How to Move a Bike, When Pedaling isn’t an Option
In an ideal world I would ride my bike everywhere. But in reality, there are times when a ride starts with a drive. Trips to distant trailheads for mountain biking, a bike packing loop, or sometimes just moving a bike across town all require a good way to haul a bike with a car.
Like so many things in life, I started basic. I put the seats down in the back of my old Subaru and in went the bike. This worked but it was awkward, messy after muddy rides, and the bike – just one – displaced any other people, bikes or gear that I might have wanted along for the ride. After a couple of years, I upgraded to roof-mounted bike racks. These were an improvement in some respects, but I now needed a step stool in the car to reach the racks and the car’s fuel economy decreased noticeably. One must also remain cognizant of low-clearance structures when the bikes are on top as I was abruptly reminded when I drove my first nice mountain bike into a Boulder, Colorado parking garage. About three years ago, I resolved many of these issues by moving on to a hitch-mounted rack. And now, this year, my long journey through the various means of hauling a bike with a car has reached its pinnacle: the 1UP USA 2″ Heavy Duty Double hitch-mounted rack.
This 1UP mounts in a 2-inch receiver hitch and has capacity for two bikes. Versions are available for 1.25-inch receivers as well and depending on the configuration can transport one to four bikes. The rack is essentially a set of trays that hold the bikes when in use or fold up vertically against the back of the car when not in use.
In my experience, the 1UP offers a few advantages over other hitch-mounted racks in its ease of use, offers a stout hold on the bikes, and high build quality. It requires almost no assembly making the 1UP easier to use than other hitch-mount racks from the moment it comes out of the box. I often use my hitch for other activities, like towing a trailer, so the bike rack is on and off the car frequently. With the 1UP, this transition is made simple and fast by 1UP’s “corner expander ball” which allows a solid, rattle-free friction fit within the hitch. A few turns of a wrench is all it takes to install or remove the rack. During day-to-day use of the car, without bikes on the rack, I frequently lower/raise the rack to gain access to the back hatch of the car. 1UP makes this easier too with a simple pull bar replacing one or more pins on competitor’s models. And finally, when it comes to putting a bike on the rack, the arms of the 1UP that hold each wheel make it straightforward for anyone to securely load bikes.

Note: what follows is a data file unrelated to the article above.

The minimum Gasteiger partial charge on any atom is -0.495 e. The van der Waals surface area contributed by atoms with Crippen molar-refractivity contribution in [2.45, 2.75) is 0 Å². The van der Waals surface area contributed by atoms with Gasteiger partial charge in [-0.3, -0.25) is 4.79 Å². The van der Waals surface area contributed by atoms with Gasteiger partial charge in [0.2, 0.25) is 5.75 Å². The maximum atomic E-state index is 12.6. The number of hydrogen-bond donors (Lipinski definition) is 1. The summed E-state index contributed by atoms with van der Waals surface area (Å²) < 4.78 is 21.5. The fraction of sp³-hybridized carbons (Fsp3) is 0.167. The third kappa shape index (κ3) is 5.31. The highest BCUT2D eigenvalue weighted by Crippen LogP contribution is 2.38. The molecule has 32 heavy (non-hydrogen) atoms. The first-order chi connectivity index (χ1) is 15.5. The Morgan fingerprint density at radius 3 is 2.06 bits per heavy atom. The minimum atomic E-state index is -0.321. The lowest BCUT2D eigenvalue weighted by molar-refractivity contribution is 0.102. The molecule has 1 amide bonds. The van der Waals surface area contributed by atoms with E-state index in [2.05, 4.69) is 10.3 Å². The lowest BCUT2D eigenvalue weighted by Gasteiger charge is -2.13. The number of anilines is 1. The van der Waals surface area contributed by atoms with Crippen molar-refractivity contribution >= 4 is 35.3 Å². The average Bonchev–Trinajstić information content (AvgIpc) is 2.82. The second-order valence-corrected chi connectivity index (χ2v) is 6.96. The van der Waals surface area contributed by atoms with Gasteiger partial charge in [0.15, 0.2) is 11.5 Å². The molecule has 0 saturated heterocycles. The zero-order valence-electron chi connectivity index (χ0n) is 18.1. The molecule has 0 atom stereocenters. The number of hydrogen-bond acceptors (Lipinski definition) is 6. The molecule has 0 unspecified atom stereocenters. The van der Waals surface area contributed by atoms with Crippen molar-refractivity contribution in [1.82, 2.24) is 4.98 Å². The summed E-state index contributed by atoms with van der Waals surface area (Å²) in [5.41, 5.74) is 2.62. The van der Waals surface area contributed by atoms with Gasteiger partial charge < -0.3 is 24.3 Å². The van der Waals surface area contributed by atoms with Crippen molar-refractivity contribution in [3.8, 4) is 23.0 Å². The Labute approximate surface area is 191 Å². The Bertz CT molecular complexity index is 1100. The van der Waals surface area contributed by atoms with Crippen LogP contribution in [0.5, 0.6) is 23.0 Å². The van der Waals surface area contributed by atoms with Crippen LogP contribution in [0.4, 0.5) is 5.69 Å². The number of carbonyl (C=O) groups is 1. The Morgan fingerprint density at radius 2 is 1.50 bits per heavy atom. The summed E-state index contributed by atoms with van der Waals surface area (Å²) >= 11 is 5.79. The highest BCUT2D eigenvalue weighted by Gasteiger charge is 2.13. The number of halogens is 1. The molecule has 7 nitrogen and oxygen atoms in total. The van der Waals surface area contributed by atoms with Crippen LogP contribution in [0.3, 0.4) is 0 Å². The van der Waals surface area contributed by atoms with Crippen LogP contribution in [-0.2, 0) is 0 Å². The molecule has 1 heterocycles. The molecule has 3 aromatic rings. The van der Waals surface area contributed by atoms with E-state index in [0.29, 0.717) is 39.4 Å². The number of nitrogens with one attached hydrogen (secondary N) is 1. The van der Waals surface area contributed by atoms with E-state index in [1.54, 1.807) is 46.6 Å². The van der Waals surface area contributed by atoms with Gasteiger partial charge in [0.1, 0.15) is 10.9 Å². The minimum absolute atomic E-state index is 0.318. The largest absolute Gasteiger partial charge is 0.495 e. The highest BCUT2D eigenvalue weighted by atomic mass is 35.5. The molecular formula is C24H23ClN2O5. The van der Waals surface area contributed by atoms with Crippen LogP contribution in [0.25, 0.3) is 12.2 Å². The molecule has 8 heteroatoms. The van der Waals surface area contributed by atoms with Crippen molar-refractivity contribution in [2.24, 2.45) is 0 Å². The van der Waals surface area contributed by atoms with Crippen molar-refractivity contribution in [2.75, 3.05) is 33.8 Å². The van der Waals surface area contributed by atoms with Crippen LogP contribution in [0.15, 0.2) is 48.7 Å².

That brings me to the second benefit of the 1UP over other hitch-mounted racks: the robust hold it provides for your bikes. Some competitor’s racks grab the frame of the bike, which can make them difficult to use with the wide variety of bike frame geometries out there today and can cause wear on the bike frame over time. Other competitor’s racks avoid these issues by grabbing the tires of the bike, often with an arm that clamps down on the front tire and a plastic strap that secures the rear tire. The 1UP also grabs the tires of the bike but in a more robust fashion. It has two arms, one for each tire, that come over the ends of the tires and provide a much more secure hold on the bike in every dimension. Stout ratchets prevent these arms from backing off the tires until you’re ready to take the bike off. After driving many miles with hitch-mounted racks, I’m much more comfortable, particularly on rough roads, when the 1UP is holding my bikes.
The last big benefit of the 1UP is the quality of its construction. After just two years of using a competitor’s rack it was showing wear, some components had broken or become loose, and there was evidence of rust starting in spots. While I haven’t had the 1UP as long, the sturdy aluminum construction seems like it will age better and 1UP offers replacement parts for most, if not all, components of the rack. And on top of it all, the 1UP is made in the USA.
You might be asking what is the downside to the 1UP? It is more expensive than competitor’s models. For me, the added expense is worth it. I ride more because the rack is easier to use, I don’t worry about the bikes while I am on the road because I know they are secure in the rack, and I expect this rack to outlast my vehicle and move over to the hitch on my next vehicle.
So, next time your ride requires you to take a drive first, I highly recommend 1UP racks to get your bike to the destination.